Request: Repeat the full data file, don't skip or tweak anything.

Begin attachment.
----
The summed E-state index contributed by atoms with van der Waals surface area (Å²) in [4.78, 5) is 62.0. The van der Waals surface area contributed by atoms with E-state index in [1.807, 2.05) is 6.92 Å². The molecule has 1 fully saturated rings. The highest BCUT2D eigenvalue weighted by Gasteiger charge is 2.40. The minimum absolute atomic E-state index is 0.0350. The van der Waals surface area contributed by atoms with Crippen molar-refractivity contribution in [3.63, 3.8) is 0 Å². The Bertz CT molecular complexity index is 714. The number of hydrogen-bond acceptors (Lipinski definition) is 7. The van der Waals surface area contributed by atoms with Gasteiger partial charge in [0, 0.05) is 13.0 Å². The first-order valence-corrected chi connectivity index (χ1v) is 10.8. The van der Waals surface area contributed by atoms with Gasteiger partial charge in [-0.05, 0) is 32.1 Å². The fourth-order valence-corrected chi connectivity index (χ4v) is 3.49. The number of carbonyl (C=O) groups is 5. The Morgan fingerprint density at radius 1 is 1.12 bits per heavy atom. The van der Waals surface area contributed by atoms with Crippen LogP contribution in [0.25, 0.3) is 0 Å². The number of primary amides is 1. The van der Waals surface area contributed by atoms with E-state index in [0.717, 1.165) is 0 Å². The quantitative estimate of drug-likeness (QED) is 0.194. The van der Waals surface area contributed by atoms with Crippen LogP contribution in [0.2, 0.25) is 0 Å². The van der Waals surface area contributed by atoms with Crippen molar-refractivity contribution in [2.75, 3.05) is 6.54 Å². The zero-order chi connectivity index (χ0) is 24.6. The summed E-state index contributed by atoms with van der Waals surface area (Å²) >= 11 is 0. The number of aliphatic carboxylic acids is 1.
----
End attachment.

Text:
The summed E-state index contributed by atoms with van der Waals surface area (Å²) in [4.78, 5) is 62.0. The van der Waals surface area contributed by atoms with E-state index in [1.807, 2.05) is 6.92 Å². The molecule has 1 fully saturated rings. The highest BCUT2D eigenvalue weighted by Gasteiger charge is 2.40. The minimum absolute atomic E-state index is 0.0350. The van der Waals surface area contributed by atoms with Crippen molar-refractivity contribution in [3.63, 3.8) is 0 Å². The Bertz CT molecular complexity index is 714. The number of hydrogen-bond acceptors (Lipinski definition) is 7. The van der Waals surface area contributed by atoms with Gasteiger partial charge in [0, 0.05) is 13.0 Å². The first-order valence-corrected chi connectivity index (χ1v) is 10.8. The van der Waals surface area contributed by atoms with Gasteiger partial charge in [-0.05, 0) is 32.1 Å². The fourth-order valence-corrected chi connectivity index (χ4v) is 3.49. The number of carbonyl (C=O) groups is 5. The Morgan fingerprint density at radius 1 is 1.12 bits per heavy atom. The van der Waals surface area contributed by atoms with Crippen LogP contribution in [0.25, 0.3) is 0 Å². The number of primary amides is 1. The van der Waals surface area contributed by atoms with E-state index in [0.717, 1.165) is 0 Å². The quantitative estimate of drug-likeness (QED) is 0.194. The van der Waals surface area contributed by atoms with Crippen LogP contribution in [0.2, 0.25) is 0 Å². The van der Waals surface area contributed by atoms with Crippen molar-refractivity contribution in [2.75, 3.05) is 6.54 Å². The zero-order chi connectivity index (χ0) is 24.6. The summed E-state index contributed by atoms with van der Waals surface area (Å²) >= 11 is 0. The number of aliphatic carboxylic acids is 1.